What’s the difference between systems and goals? It’s a distinction I first learned from Scott Adams, the cartoonist behind the Dilbert comic. Goals are about the results you want to achieve. Systems are about the processes that lead to those results.”

Analysis: When we set a goal, we often fail because our focus is on the celebration at the end. When we focus on a daily system, we build a reliable path the outcome.

Page 24 – Every Goal Needs a System

“In the words of three-time Super Bowl winner Bill Walsh, ‘The score takes care of itself.’ The same is true for other areas of life. If you want better results, then forget about setting goals. Focus on your system instead.

What do I mean by this? Are goals completely useless? Of course not. Goals are good for setting a direction, but systems are best for making progress. A handful of problems arise when you spend too much time thinking about your goals and not enough time designing your systems.”

Analysis: Clear is not suggesting we get rid of goals. They are good for setting our direction, but we need to get much better at attaching a daily system to them.

Page 24 – Wanting to Win Means Nothing

“Winners and losers have the same goals. Goal setting suffers from a serious case of survivorship bias. We concentrate on the people who end up winning-the survivors-and mistakenly assume that ambitious goals led to their success while overlooking all of the people who had the same objective but didn’t succeed.

Every Olympian wants to win a gold medal. Every candidate wants to get the job. And if successful and unsuccessful people share the same goals, then the goal cannot be what differentiates the winners from the losers. It wasn’t the goal of winning the Tour de France that propelled the British cyclists to the top of the sport. Presumably, they had wanted to win the race every year before-just like every other professional team. The goal had always been there. It was only when they implemented a system of continuous small improvements that they achieved a different outcome.”

Analysis: Everyone wants to win the race. Having that goal isn’t what makes you the fastest runner. The person who actually wins is the one who has a daily running system to rely on.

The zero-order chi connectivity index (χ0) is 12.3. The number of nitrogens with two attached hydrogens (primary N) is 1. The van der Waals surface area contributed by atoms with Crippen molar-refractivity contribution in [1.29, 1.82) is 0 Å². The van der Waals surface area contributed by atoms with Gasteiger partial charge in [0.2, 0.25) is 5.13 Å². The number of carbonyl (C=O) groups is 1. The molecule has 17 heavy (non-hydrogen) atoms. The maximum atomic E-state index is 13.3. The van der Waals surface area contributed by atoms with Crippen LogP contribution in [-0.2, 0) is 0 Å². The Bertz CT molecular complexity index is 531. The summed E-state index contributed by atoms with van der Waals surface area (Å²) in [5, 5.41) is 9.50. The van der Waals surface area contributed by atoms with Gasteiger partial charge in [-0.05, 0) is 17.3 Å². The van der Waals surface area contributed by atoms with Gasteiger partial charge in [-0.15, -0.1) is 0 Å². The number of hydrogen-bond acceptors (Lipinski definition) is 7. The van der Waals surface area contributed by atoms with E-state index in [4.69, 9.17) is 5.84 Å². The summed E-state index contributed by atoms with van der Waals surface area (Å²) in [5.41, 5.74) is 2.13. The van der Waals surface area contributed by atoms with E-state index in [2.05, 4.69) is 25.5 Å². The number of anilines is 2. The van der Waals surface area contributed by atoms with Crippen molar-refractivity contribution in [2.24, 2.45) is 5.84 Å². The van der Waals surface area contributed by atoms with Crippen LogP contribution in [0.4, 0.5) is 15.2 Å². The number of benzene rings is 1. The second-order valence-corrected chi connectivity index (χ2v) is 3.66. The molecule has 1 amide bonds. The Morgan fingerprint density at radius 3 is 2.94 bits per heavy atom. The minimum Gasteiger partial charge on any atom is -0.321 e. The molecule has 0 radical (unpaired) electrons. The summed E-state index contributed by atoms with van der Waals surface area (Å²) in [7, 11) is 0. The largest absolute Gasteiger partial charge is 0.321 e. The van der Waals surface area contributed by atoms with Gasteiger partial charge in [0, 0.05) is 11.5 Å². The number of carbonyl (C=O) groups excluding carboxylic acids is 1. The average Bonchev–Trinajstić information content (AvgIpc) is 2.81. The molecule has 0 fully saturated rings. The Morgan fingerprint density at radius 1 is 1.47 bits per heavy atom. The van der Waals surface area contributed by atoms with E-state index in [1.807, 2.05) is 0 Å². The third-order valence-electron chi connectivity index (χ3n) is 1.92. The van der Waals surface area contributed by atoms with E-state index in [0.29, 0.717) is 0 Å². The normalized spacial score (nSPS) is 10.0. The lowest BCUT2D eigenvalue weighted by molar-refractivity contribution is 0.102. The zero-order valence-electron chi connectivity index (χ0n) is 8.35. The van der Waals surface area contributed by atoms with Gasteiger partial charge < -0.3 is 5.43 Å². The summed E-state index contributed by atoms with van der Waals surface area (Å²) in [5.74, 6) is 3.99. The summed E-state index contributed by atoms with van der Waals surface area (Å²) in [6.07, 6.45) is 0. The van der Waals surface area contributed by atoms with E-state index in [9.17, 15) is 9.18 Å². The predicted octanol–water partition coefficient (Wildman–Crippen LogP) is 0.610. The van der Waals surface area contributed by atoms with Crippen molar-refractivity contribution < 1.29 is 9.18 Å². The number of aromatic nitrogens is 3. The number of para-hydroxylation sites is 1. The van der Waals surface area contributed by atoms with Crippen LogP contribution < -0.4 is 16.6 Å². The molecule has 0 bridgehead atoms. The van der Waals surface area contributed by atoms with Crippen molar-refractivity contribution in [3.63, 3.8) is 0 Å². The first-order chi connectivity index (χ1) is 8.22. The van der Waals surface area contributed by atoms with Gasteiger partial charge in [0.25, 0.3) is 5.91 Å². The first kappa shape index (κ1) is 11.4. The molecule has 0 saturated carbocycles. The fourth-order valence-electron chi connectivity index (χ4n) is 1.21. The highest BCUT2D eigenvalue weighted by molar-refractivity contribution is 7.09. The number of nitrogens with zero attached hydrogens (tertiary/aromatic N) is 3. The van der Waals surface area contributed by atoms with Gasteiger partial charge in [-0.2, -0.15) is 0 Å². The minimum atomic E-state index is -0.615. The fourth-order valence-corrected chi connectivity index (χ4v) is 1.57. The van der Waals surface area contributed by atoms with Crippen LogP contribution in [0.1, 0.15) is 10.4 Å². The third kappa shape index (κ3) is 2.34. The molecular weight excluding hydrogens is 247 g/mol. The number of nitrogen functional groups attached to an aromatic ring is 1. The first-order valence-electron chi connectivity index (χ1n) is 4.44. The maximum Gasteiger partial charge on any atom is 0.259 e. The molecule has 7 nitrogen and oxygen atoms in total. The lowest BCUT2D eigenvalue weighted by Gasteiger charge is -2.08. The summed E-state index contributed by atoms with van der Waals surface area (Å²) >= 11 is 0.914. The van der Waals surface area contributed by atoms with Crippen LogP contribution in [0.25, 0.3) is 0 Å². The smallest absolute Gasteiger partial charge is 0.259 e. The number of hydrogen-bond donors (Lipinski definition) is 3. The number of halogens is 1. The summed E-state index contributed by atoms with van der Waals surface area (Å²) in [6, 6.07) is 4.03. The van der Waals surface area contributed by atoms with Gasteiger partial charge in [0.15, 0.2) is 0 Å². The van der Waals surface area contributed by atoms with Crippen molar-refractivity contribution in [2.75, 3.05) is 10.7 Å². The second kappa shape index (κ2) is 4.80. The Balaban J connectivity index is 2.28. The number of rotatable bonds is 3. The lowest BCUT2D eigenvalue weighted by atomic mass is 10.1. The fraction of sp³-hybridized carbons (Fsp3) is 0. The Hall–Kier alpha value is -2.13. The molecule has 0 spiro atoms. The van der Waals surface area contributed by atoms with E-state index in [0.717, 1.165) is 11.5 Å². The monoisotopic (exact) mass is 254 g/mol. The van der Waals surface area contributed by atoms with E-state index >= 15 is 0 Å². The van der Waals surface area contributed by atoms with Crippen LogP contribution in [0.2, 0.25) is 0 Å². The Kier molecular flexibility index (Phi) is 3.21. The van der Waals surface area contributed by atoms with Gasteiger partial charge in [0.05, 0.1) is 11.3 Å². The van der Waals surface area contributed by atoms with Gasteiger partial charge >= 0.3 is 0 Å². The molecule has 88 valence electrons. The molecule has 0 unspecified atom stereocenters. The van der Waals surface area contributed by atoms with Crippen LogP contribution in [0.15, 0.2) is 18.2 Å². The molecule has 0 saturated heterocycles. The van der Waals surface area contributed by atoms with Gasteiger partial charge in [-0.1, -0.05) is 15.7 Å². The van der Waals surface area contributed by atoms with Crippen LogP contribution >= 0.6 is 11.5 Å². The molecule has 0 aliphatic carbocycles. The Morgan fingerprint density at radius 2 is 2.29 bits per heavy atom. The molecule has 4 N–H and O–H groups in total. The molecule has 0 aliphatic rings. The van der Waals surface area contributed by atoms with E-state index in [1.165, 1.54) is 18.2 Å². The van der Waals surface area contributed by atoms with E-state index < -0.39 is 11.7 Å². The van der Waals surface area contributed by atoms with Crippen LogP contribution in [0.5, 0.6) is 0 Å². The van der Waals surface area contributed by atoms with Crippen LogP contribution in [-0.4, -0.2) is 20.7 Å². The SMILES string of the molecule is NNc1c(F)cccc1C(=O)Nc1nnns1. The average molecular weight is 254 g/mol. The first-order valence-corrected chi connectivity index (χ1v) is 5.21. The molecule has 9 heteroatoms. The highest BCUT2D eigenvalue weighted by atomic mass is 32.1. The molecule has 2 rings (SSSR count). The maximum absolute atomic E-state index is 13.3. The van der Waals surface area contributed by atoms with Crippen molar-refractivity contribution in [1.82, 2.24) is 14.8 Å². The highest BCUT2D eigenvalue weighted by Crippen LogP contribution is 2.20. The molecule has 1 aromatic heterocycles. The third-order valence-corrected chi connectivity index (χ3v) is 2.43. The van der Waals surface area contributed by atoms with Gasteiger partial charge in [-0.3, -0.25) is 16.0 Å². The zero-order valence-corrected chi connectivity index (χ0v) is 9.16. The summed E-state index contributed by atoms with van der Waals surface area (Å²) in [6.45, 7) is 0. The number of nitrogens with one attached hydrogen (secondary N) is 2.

Page 25 – Lack of Systems Leads to Entropy

“Achieving a goal is only a momentary change. Imagine you have a messy room and you set a goal to clean it. If you summon the energy to tidy up, then you will have a clean room-for now. But if you maintain the same sloppy, pack-rat habits that led to a messy room in the first place, soon you’ll be looking at a new pile of clutter and hoping for another burst of motivation. You’re left chasing the same outcome because you never changed the system behind it.
You treated a symptom without addressing the cause.”

Analysis: It’s possible to make changes in life, but unless you have a system to back up the change, things will return to normal. A messy person who cleans his room will have a messy room tomorrow morning.

Page 26 – A Goal Mentality Makes You Unhappy

“Goals restrict your happiness. The implicit assumption behind any goal is this: ‘Once I reach my goal, then I’ll be happy.’ The problem with a goals-first mentality is that you’re continually putting happiness off until the next milestone.”

Analysis: A goal-first mentality means that you’re basing your happiness on potential future outcomes. You’re never happy NOW.

Page 26 – A Systems-First Mentality Makes You Happy NOW

“A systems-first mentality provides the antidote. When you fall in love with the process rather than the product, you don’t have to wait to give yourself permission to be happy. You can be satisfied anytime your system is running.”

Analysis: When we live a systems-first life, we get to experience happiness now because every day is proof of progress. We get experience momentum, see results, and feel gratitude today.

Page 26 – Without a System, Goal Accomplishment Can be Dangerous.